UCSB economics professor discusses future of extended UI
Extended unemployment benefits have “turned off” in 33 states and territories, and while California is not one of those states, it soon will be.
The California Policy Lab — a nonpartisan research institute — released an analysis last week finding that the reason these extended unemployment benefits have been turned off is not due to an improving labor market, but actually an incomplete way of measuring unemployment claims that does not include the long-term unemployed.
Lawmakers are calling for reform of the federal-state extended benefits trigger system, and Dr. Peter Rupert, an economics professor at UCSB and the director of UCSB’s Economic Forecast Project, said that if times were normal, this conversation likely wouldn’t be happening.
“Every state is different and manages their own unemployment insurance system,” he told the News-Press. “However, it’s one of those things that in normal times, it works pretty well. In times like the Great Recession and the pandemic — when things go completely haywire — the federal government has to come in and help things out.”
Santa Barbara County’s current unemployment rate sits at a little over 7%, cutting the rate in half from what it was at the peak of the pandemic. Dr. Rupert said things are trending in a positive direction, and that in January of 2020, 10,000 county residents were unemployed, and the number is around 16,000 now.
He added that, after the Great Recession, it took eight years for the unemployment rate to return to where it was beforehand.
In its analysis, the California Policy Lab found that in many states, the extra weeks of extended unemployment benefits turned off despite historically high levels of unemployment. This means 300,000 Americans who have been receiving UI benefits are seeing their extended benefits cut short.
“The COVID-19 pandemic has up-ended a lot of ways people have traditionally thought about unemployment insurance benefits, like who should be eligible and for how long, and laid bare important holes in our social safety net,” Alex Bell, a postdoctoral scholar at the California Policy Lab and co-author of the report, said in a press release. “The automatic extended benefits program provides not only needed income to workers, but also stabilization to the economy. If these triggers were updated to count all people receiving unemployment benefits, then it would mean benefits would be available to impacted workers for longer durations, which seems sensible during times of extended job losses like the pandemic. Unfortunately, in state after state we see that the counter-intuitive design of the program’s trigger system is causing the exact opposite to happen.”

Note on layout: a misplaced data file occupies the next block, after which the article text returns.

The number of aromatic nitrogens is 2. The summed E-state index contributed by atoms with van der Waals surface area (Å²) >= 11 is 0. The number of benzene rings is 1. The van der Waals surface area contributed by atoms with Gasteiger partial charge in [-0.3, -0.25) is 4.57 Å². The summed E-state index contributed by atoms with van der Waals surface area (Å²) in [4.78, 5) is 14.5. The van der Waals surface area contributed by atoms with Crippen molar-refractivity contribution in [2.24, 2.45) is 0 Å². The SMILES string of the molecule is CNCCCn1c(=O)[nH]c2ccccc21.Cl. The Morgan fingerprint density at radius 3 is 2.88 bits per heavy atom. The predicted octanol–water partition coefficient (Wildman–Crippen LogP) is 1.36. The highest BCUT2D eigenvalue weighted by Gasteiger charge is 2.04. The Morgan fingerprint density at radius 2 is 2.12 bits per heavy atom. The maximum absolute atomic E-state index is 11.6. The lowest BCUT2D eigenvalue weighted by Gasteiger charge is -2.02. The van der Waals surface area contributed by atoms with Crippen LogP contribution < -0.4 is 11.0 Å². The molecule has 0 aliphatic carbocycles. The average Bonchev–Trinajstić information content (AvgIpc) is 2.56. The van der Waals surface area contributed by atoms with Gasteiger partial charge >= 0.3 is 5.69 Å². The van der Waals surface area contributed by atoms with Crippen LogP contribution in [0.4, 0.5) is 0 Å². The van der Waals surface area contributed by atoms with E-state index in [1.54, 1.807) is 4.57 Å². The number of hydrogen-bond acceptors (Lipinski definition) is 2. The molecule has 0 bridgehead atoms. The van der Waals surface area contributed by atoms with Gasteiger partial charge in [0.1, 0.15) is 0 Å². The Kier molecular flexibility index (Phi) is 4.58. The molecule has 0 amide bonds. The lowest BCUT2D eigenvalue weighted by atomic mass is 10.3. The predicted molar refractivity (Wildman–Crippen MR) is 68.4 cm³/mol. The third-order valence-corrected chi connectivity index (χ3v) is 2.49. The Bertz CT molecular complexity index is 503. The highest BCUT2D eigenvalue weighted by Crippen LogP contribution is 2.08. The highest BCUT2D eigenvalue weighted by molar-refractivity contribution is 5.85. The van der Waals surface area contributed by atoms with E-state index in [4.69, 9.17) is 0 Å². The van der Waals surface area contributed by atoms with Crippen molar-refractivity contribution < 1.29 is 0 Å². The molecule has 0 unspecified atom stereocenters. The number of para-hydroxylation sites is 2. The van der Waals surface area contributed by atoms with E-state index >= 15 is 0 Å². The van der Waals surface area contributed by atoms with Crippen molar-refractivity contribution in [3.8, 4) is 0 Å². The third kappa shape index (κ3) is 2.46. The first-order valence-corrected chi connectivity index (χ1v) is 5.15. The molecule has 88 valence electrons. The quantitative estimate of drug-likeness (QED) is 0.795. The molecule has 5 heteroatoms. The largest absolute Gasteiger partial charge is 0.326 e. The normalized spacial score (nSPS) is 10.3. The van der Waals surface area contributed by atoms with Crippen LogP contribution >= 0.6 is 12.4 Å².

California, Massachusetts, New Mexico, Nevada and New York are likely to trigger off of the automatic extended benefits program soon, and all five states have seen more than 30% of claimants in recent weeks collect benefits under the program.
“What’s going to happen is a lot of people are going to be out of benefits,” Dr. Rupert said.
However, the economist pointed out that there’s multiple angles to this issue. This includes restaurant owners, who have had to cancel reservations, and hotel owners, who have had to shut down rooms, because they can’t get any labor because some individuals are making more money from their unemployment benefits than they would in the workforce. In addition, he said it would be impossible to send individuals out to ask these unemployed individuals if they wanted to work or not.
“There’s some people who can’t get jobs, so obviously we have to help them, but it’s really hard to do this on a case-by-case system,” Dr. Rupert said. “If you’re giving people a lot of money to stay away from working, they’re going to stay away from working.”
Back in March, local restaurant owner Aaron Petersen mentioned a similar problem he was experiencing. When he reopened CHOMP on the Rocks! at the Santa Barbara Harbor after being closed for two months, he could only get six of his 14 cooks to come back to work. Dr. Rupert said Sherry Villanueva, an owner of numerous restaurants in the Santa Barbara area, told him she’s experiencing the same shortage.
“I let them go because they didn’t want to come back,” Mr. Petersen told the News-Press last month. “I’m not saying it was unemployment, but it was unemployment …They (the employees’ COVID concerns) are legitimate, maybe, but the point is I can’t get the cooks to come back. Us restaurants are fighting over the few cooks that did come back willingly.”
Dr. Rupert said that coasting on unemployment benefits is risky because employers will likely be able to fill the positions eventually.
“These kinds of policies have good effects and bad effects and unintended consequences,” he said. “Basically, you’ve got unemployment insurance for 26 weeks and the government increases it to 34 or 56 and then they keep increasing it. You might as well go surfing.
“Once the benefits get turned off, those people who really can’t find jobs, well, they’re out of benefits. There’s just no doubt about it.”
However, the professor said that with the COVID-19 vaccines and things opening back up again, more jobs will open up for the people having a hard time finding a job. Until then, he said the federal government is already in debt in the trillions and it’s not clear if any more recovery packages are coming. He also doesn’t think the state can afford to provide any more financial assistance.
“I know that a lot of people in the leisure-hospitality sector, not only are they getting unemployment insurance, a lot of them are worried about the volatility of the industry so they left the industry,” Dr. Rupert said. “I think it’s going to take a while for the structure to change, but everything I see is moving in a positive direction.”